Winnipeg Free Press - ONLINE EDITION

Judge reserves decision on man charged in crash that killed highway flag worker

  • Print

The man driving the car that struck and killed a flag woman at a highway construction site failed to take the cautionary steps that a reasonable person would have, his trial heard this afternoon.

Crown prosecutor Craig Savage told Justice Douglas Abra that Mitchell Blostein’s actions that day justify his being found guilty of dangerous driving causing death.

"This is a case of speed and inattentiveness," Savage said during his closing arguments. "If (Blostein) had been paying more attention to his speed and to his surroundings, he would have seen Miss Murray," before his car struck her.

Blostein, 70, pleaded not guilty to a charge of dangerous driving causing death for the Oct. 18, 2010 collision that killed Brittany Lynn Murray.

Murray, 21, was employed as a flag woman for Mulder Construction, which that summer and fall was resurfacing a stretch of Hwy 207 between the Trans-Canada Highway and Hwy 15.

Justice Abra must decide if the evidence supports the charge that Blostein was driving dangerously. Abra reserved his decision, adding he hoped to bring back a verdict on the morning of June 28.

Speed of vehicle in question

Earlier, Blostein testified his family owns a hardware store in Lorette, and that he has travelled that stretch of Hwy 207 for 17 years, six times a week, twice a day, between the store and his home in Dugald.

Savage said that Blostein had testified he drove that stretch of highway daily while it was under construction, adding he should have known to expect a flag person and other workers along the site and was driving too fast for conditions.

Blostein said he believed he was driving the posted speed of 90 km/h when he entered the construction zone but did not reduce his speed to 60 km/h, as warned by signs, because he didn’t see any workers until he hit Murray.

Savage said the report of an RCMP collision re-construction analyst found that, based on the skid marks, Blostein had been travelling at a minimum of 112 km/h just before he applied his brakes and then was doing 89 km/h when he struck and killed Murray.

Defence co-counsel Lisa LaBossiere said Blostein did nothing that day that should turn him into a criminal.

LaBossiere said that while the expert’s report had him travelling at a higher speed, she said that Blostein testified he was doing the posted speed limit and that a driver who was following Blostein said he was doing 80 km/h.

LaBossiere said a sign stated the maximum speed through the area is 60 km/h when workers were present but added that the only worker Blostein saw was Murray, who he said appeared out of nowhere and he was unable to avoid her.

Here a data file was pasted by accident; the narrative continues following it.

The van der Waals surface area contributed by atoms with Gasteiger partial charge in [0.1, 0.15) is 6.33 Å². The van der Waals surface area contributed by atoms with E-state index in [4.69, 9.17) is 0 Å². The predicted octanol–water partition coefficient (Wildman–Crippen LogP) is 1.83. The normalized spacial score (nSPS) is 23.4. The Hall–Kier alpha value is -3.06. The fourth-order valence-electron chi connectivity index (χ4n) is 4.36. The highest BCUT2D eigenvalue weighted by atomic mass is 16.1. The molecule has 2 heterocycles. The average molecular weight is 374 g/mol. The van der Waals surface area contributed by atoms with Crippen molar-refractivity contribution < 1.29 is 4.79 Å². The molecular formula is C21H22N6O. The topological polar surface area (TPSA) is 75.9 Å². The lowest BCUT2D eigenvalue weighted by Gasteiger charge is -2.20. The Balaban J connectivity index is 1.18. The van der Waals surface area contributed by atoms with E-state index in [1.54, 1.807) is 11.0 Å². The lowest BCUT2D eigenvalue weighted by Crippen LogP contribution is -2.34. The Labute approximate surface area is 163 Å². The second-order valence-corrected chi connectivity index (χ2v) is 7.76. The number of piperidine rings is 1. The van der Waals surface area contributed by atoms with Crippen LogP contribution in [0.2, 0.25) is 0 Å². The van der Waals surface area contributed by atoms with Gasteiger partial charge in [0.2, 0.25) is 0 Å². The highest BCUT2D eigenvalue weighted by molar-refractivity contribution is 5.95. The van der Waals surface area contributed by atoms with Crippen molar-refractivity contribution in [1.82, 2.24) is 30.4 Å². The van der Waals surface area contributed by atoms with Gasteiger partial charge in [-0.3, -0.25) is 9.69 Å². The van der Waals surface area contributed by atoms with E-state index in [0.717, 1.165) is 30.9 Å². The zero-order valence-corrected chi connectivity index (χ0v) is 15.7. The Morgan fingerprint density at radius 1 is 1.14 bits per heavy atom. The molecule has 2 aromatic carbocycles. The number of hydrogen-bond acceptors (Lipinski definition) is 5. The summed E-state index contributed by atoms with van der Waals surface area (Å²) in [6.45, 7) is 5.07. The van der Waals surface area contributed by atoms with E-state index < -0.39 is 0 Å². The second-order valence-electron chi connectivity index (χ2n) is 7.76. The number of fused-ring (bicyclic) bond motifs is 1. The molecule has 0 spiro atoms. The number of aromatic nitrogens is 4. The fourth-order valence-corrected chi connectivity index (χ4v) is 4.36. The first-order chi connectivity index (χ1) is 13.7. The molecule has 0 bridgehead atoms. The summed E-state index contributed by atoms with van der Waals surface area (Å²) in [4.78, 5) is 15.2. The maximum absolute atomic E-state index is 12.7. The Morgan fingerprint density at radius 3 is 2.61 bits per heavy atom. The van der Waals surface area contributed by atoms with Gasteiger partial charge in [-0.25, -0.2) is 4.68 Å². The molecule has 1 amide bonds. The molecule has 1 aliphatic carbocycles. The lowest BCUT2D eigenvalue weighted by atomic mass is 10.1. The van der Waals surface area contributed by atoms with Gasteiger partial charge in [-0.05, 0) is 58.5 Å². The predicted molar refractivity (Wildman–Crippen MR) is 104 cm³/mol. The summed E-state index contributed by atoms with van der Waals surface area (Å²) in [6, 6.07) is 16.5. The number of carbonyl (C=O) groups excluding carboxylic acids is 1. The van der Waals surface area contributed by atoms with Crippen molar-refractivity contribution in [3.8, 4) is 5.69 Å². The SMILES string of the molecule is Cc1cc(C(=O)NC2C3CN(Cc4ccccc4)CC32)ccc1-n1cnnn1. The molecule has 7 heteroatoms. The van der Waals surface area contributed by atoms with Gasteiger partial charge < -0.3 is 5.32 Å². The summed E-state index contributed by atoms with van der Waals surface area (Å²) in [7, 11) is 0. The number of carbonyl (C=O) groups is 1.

Defence raises workplace safety at site

LaBossiere said that evidence suggested that the flaggers at that site were regularly listening to music through ear buds, were inattentive to traffic and displayed other bad workplace habits.

Witnesses testified Tuesday that Murray was still wearing iPod ear buds in her ears after the collision and her iPod was found nearby.

LaBossiere said it is not unreasonable to believe that Murray had been distracted and darted unexpectedly onto the roadway when she realized a car was coming.

However, Justice Abra questioned the merits of such a scenario.

"Where does that get you," Abra asked LaBossiere. "Contributory negligence is not a defence to dangerous driving."

Abra also had questions for the prosecution’s case, saying there was little evidence to state where other workers were located in reference to the collision scene.

 

Aldo.santin@freepress.mb.ca

Fact Check

Fact Check

Have you found an error, or know of something we’ve missed in one of our stories?
Please use the form below and let us know.

* Required
  • Please post the headline of the story or the title of the video with the error.

  • Please post exactly what was wrong with the story.

  • Please indicate your source for the correct information.

  • Yes

    No

  • This will only be used to contact you if we have a question about your submission, it will not be used to identify you or be published.

  • Cancel

Having problems with the form?

Contact Us Directly
  • Print

Comments are not accepted on this story because they might prejudice a case before the courts.

letters

Make text: Larger | Smaller

LATEST VIDEO

Winnipeg Jets Bogosian-Little-Ladd

View more like this

Photo Store Gallery

  • A nesting goose sits on the roof of GoodLife Fitness at 143 Nature Way near Kenaston as the morning sun comes up Wednesday morning- See Bryksa’s Goose a Day Photo- Day 07- Web crop-May 09, 2012   (JOE BRYKSA / WINNIPEG FREE PRESS)
  • KEN GIGLIOTTI  WINNIPEG FREE PRESS / July 23 2009 - 090723 - Bart Kives story - Harry Lazarenko Annual River Bank Tour - receding water from summer rains and erosion  damage by flood  and ice  during spring flooding -  Red River , Lyndale Dr. damage to tree roots , river bank damage  , high water marks after 2009 Flood - POY

View More Gallery Photos

Poll

Should the Canadian Museum for Human Rights use the word 'genocide' in exhibits on Indian residential schools?

View Results

View Related Story

Ads by Google